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The Israeli Air Force : IAF in Greece: An Insider’s Look

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The large “Re’em” (Boeing 707) aircraft took off from the runways of the Hellenic Andravida airbase, filled to the brim with crewmembers who spent the past week staying at the base. Shortly after taking off, the sky filled with clouds and the passengers began falling asleep one after the other.

Photography: Carmel Stern

I stretched for a bit before looking out the window, and that was when I saw a sight I never expected to see – a “Barak” (F-16C/D) fighter jet flying just several meters away from me, so close that I was able to see the pilot waving. It didn’t take long before we found out that the person seated in the cockpit was Lt. Col. A’, the deployment commander. The other jets in the formation slowly joined in, flying at our side and waving hello.

Photography: Noam Nachum

Last week, I was sent to cover the “Iniochos” 2019 international fighter exercise, held in Greece. This is the fifth time the IAF has participated in the exercise. The other participants in this year’s exercise were the Hellenic Air Force, the United States Air Force and the Italian Air Force, which utilized its F-35 fighter jet in an international exercise for the first time. Two IAF fighter squadrons participated in “Iniochos” 2019 – one of the biggest international fighter exercises the force has ever participated in: the 117th (“First Jet”) and the 109th (“Valley”) Squadrons, both operating “Barak” fighter jets.

On Sunday, all members of the Israeli delegation congregated near Ramat-David AFB’s runways. Everyone was incredibly excited. Most of the delegation – which was made up of hundreds of service members – had never participated in an international exercise before.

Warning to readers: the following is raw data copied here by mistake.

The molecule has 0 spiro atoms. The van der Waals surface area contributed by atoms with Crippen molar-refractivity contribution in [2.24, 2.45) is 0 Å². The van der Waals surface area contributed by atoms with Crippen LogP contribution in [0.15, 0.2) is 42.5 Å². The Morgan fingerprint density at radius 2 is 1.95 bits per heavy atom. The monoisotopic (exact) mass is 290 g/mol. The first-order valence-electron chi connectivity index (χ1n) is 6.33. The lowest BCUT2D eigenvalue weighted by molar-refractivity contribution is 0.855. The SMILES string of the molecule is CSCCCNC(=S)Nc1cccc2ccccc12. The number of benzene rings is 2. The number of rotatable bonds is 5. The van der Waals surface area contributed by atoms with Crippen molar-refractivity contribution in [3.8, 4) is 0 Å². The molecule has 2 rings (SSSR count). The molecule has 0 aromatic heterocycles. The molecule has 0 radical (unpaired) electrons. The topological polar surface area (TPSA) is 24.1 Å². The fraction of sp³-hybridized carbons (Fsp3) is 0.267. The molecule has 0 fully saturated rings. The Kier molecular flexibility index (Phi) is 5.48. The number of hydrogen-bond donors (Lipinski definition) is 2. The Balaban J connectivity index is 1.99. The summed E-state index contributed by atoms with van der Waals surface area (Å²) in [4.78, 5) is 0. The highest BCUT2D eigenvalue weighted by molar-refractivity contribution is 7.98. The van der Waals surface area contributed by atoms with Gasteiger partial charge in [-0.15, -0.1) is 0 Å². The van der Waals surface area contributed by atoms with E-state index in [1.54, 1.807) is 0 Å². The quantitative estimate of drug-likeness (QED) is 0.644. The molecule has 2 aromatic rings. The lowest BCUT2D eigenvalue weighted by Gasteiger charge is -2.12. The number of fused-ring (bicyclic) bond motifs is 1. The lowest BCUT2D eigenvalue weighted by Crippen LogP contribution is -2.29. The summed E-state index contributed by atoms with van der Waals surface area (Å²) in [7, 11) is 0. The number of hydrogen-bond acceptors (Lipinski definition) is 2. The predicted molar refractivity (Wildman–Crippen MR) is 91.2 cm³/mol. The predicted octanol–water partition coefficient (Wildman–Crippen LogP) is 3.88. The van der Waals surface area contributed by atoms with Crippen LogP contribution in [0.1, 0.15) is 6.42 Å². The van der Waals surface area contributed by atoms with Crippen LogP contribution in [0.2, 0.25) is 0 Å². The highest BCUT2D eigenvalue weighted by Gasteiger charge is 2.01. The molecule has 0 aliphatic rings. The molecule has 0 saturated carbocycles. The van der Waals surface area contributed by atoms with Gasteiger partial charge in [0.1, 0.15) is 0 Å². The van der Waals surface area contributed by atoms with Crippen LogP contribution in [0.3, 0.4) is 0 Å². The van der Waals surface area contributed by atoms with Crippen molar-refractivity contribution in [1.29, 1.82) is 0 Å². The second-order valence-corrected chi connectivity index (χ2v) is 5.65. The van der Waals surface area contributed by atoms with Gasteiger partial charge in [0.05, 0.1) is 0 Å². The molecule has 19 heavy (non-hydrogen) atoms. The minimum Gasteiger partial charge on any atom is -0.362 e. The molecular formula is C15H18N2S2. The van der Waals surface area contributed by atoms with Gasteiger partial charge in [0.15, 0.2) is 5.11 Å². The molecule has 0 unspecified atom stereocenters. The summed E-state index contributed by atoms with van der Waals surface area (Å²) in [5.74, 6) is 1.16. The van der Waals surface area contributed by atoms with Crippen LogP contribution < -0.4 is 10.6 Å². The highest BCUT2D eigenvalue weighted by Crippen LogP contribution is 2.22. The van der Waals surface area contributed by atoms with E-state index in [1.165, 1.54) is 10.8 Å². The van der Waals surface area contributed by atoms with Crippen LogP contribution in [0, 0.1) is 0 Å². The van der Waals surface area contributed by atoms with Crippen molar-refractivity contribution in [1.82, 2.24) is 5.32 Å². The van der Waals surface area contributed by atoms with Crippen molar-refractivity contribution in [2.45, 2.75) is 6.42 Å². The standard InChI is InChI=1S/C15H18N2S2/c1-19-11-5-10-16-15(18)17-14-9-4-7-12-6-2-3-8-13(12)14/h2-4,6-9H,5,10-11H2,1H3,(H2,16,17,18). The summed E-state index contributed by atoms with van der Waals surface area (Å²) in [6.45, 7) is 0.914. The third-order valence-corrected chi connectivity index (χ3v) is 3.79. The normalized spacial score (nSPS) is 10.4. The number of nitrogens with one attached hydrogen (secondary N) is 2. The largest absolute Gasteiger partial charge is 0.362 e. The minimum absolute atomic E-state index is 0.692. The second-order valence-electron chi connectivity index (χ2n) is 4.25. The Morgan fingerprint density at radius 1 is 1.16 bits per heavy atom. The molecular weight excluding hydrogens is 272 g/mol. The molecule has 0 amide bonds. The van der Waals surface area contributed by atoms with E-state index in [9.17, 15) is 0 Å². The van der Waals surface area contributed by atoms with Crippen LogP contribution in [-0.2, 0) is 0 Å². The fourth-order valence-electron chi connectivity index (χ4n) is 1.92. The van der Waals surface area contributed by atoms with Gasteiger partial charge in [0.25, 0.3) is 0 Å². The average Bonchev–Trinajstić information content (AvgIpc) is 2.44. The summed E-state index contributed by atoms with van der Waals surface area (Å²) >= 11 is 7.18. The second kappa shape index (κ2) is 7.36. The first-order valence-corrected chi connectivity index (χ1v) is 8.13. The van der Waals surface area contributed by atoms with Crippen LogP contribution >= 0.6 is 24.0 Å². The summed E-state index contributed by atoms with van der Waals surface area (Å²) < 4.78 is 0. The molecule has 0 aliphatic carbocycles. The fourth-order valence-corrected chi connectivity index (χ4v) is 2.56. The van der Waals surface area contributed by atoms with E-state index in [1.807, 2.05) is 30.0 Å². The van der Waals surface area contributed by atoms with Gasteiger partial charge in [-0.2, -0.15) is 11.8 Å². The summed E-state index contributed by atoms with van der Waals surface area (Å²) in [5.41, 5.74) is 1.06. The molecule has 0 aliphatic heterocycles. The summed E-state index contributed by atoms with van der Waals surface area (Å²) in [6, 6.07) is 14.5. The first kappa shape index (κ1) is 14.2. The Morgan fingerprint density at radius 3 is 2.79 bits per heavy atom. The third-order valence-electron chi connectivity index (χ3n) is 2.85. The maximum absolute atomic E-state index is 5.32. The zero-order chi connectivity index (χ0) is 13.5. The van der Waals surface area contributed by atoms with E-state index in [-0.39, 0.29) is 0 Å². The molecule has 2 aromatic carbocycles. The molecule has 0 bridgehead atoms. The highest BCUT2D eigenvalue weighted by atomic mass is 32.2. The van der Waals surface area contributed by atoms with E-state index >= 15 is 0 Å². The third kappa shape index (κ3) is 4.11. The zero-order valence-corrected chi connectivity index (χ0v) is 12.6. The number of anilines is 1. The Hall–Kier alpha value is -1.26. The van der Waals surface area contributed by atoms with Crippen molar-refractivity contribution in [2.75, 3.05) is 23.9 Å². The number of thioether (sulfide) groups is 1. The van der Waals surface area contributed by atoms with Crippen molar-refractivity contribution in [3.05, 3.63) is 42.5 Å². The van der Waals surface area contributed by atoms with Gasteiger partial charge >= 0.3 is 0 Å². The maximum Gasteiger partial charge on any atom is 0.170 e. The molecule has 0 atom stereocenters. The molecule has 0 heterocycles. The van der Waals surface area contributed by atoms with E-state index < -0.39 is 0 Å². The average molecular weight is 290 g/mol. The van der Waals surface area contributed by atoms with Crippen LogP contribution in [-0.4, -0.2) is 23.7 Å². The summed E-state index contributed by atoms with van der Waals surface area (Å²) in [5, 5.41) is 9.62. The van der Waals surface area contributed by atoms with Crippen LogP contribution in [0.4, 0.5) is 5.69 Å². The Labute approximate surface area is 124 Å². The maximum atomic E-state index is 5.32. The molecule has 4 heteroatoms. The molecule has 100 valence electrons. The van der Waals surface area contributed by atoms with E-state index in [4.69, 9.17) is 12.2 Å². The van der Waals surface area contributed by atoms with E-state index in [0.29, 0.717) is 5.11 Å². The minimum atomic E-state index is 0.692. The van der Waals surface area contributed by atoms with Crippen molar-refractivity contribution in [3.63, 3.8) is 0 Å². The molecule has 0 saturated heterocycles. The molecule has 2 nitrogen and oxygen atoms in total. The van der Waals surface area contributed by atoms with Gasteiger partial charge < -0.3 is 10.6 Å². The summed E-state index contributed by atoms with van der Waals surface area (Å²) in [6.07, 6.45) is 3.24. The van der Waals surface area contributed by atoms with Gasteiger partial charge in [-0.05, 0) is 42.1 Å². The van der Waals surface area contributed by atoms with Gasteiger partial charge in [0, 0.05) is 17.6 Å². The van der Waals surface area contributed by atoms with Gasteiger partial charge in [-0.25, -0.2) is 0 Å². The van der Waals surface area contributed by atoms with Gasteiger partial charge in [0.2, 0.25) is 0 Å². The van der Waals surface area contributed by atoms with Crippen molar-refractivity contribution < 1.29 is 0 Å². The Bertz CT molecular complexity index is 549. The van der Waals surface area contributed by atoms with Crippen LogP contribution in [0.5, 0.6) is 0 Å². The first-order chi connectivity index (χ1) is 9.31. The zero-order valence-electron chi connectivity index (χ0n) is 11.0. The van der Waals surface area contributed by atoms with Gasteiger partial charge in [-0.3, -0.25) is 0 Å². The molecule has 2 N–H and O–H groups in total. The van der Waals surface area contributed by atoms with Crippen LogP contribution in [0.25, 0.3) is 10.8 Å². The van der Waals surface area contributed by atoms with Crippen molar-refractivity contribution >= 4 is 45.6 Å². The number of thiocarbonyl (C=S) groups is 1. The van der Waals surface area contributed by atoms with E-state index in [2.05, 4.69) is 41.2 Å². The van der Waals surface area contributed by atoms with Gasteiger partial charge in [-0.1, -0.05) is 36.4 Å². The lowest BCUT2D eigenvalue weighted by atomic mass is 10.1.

Photography: Noam Nachum

We finally landed at Andravida AFB, where the exercise was being held. We settled down in the building allocated for the Israelis, which acted as our home for the week. Snowy mountains were spread across the horizon, constantly reminding us that we were in an unfamiliar place.

The sounds of takeoffs and landings were an inseparable part of the experience. Every day we would arrive at the base early in the morning and depart at sundown, and at all times the aircraft would either be preparing for a sortie or just returning from one. One four-aircraft formation had just concluded its technical maintenance and prepared for takeoff, while the technicians worked on another four-aircraft formation for the next sortie.

Photography: Noam Nachum

By the time the second formation took off, the first had already managed to return. How many training sorties can one perform in an hour? Quite a few, it seems. When they landed, the aircrews said the training is at an incredibly high level – much higher than they expected.

We had a wide variety of personnel from three squadrons – the 109th and 117th Squadrons as well as a maintenance squadron – as well as a large number of administration personnel; there were even IDF Ground Arm service members who came all the way to Greece in order to help with maintenance of the Israeli communication systems. A week may not be long, but I found out that it takes even less for people to connect. We ate together, drove together, laughed together and worked together. We all met some amazing people, and it’s good knowing that the IAF is made up of such serious service members.

Photography: Noam Nachum

A week of hard work had reached its conclusion, after endless hours of planning and preparation. The deployment was one of the IAF’s biggest and it provided all of us with experiences we will remember for the rest of our lives. Our relationship with the Hellenic Air Force improved, the aircrews learned a lot, and I am certain that next year’s exercise will be even better.

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Thanks !

Thanks for sharing this, you are awesome !